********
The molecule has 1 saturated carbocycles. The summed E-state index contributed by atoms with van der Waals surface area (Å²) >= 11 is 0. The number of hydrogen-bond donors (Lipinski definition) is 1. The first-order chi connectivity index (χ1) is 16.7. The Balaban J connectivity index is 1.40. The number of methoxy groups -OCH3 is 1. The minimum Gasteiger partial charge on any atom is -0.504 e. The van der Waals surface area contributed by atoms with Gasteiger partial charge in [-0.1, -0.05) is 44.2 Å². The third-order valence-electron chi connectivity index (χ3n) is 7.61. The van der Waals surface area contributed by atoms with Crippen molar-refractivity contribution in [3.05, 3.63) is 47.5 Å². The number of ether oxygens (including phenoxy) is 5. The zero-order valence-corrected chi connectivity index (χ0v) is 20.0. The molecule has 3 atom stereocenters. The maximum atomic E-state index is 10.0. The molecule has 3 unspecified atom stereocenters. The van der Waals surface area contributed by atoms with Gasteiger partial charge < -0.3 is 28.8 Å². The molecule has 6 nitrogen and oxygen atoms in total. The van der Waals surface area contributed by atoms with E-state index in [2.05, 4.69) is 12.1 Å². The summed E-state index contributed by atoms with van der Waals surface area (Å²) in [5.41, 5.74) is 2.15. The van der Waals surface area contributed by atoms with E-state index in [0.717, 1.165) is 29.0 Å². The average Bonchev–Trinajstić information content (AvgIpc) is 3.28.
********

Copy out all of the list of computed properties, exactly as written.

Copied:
The molecule has 1 saturated carbocycles. The summed E-state index contributed by atoms with van der Waals surface area (Å²) >= 11 is 0. The number of hydrogen-bond donors (Lipinski definition) is 1. The first-order chi connectivity index (χ1) is 16.7. The Balaban J connectivity index is 1.40. The number of methoxy groups -OCH3 is 1. The minimum Gasteiger partial charge on any atom is -0.504 e. The van der Waals surface area contributed by atoms with Gasteiger partial charge in [-0.1, -0.05) is 44.2 Å². The third-order valence-electron chi connectivity index (χ3n) is 7.61. The van der Waals surface area contributed by atoms with Crippen molar-refractivity contribution in [3.05, 3.63) is 47.5 Å². The number of ether oxygens (including phenoxy) is 5. The zero-order valence-corrected chi connectivity index (χ0v) is 20.0. The molecule has 3 atom stereocenters. The maximum atomic E-state index is 10.0. The molecule has 3 unspecified atom stereocenters. The van der Waals surface area contributed by atoms with Gasteiger partial charge < -0.3 is 28.8 Å². The molecule has 6 nitrogen and oxygen atoms in total. The van der Waals surface area contributed by atoms with E-state index in [2.05, 4.69) is 12.1 Å². The summed E-state index contributed by atoms with van der Waals surface area (Å²) in [5.41, 5.74) is 2.15. The van der Waals surface area contributed by atoms with E-state index in [0.717, 1.165) is 29.0 Å². The average Bonchev–Trinajstić information content (AvgIpc) is 3.28.